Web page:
States and organizations around the country are reacting to the public charge rule released by the U.S. Department of Homeland Security earlier this week, which would affect immigrants who have received certain public benefits.
California, Oregon, Maine and the District of Columbia are among the states that have filed a lawsuit on Friday against the Trump administration for issuing this rule that could deny immigrants when seeking an extension of stay, change of visa or lawful permanent resident status if they have benefited from public services, such as Medicaid, food stamps and housing vouchers.
“The Rule stacks the deck against marginalized populations, such as children, students, individuals with disabilities, older adults, and low-wage working families,” Friday’s lawsuit led by California stated. It also alleges that it violates the Fifth Amendment and will “disproportionately block admission” of non-white, non-European immigrants such as those from Asia.
Thirteen other states, led by Washington state, also filed a lawsuit in federal court on Wednesday, as have San Francisco and Santa Clara County in a separate joint lawsuit, arguing that it is a public health concern as the rule would deny access to health services.
“This cruel policy would force working parents and families across the nation to forego basic necessities like food, housing, and healthcare out of fear. That is simply unacceptable,” California Attorney General Becerra said. “In California we know that welcoming and investing in all communities makes our entire nation stronger. I know this being the son of hard-working, modest immigrants who likely would have been victims of this regressive policy. We will fight this unlawful rule every step of the way.”
The new rule, which is slated to go into effect in mid-October, expands who may be considered a “public charge” — a term used since 1996 to describe an individual likely to become “primarily dependent” on the government through public cash assistance or long-term institutionalized care funded by the government.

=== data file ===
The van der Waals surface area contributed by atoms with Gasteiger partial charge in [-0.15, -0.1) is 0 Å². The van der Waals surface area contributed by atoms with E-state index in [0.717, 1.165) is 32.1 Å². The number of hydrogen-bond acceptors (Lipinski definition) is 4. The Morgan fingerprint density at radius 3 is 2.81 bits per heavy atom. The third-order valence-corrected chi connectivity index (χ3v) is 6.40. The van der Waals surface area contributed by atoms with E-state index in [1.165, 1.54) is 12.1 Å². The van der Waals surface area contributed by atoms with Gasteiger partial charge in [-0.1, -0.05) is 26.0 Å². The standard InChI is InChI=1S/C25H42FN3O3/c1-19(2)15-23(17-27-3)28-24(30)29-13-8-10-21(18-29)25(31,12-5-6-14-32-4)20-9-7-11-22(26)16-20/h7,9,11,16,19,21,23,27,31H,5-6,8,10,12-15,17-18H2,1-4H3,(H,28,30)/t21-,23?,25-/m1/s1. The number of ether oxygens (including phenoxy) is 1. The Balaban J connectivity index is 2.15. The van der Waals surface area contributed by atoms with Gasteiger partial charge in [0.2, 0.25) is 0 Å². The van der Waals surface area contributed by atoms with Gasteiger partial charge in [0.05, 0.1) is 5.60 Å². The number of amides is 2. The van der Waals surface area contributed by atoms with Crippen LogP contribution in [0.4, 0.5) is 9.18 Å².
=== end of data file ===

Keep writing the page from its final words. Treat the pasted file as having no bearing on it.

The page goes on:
Whether one is a public charge determines if one can become a legal permanent resident.
Under the “totality of the circumstances” aspect of the new rule, factors like health, family status, assets, resources and financial status, and education are further among the considerations that may deem an individual to be a public charge.
Exempt from the change are asylum-seekers and refugees.
For supporters, the new rule is a way to modernize the family-based immigration system and save taxpayers billions of dollars.
U.S. Citizenship and Immigration Services Acting Director Ken Cuccinelli told the Associated Press that “We want to see people coming to this country who are self-sufficient. That’s a core principle of the American dream. It’s deeply embedded in our history, and particularly our history related to legal immigration.”
In addition to the states, advocacy groups the National Immigration Law Center, Western Center on Law and Poverty, National Health Law Program and Asian Americans Advancing Justice also filed a lawsuit in California on Friday.
About 3.8 million Asian American and Pacific Islander immigrants relied on some form of public benefit to make ends meet, according to Heng Lam Foong, senior policy manager with the Health Access Project at Asian Americans Advancing Justice – Los Angeles in a previous Asian Journal report. (AJPress)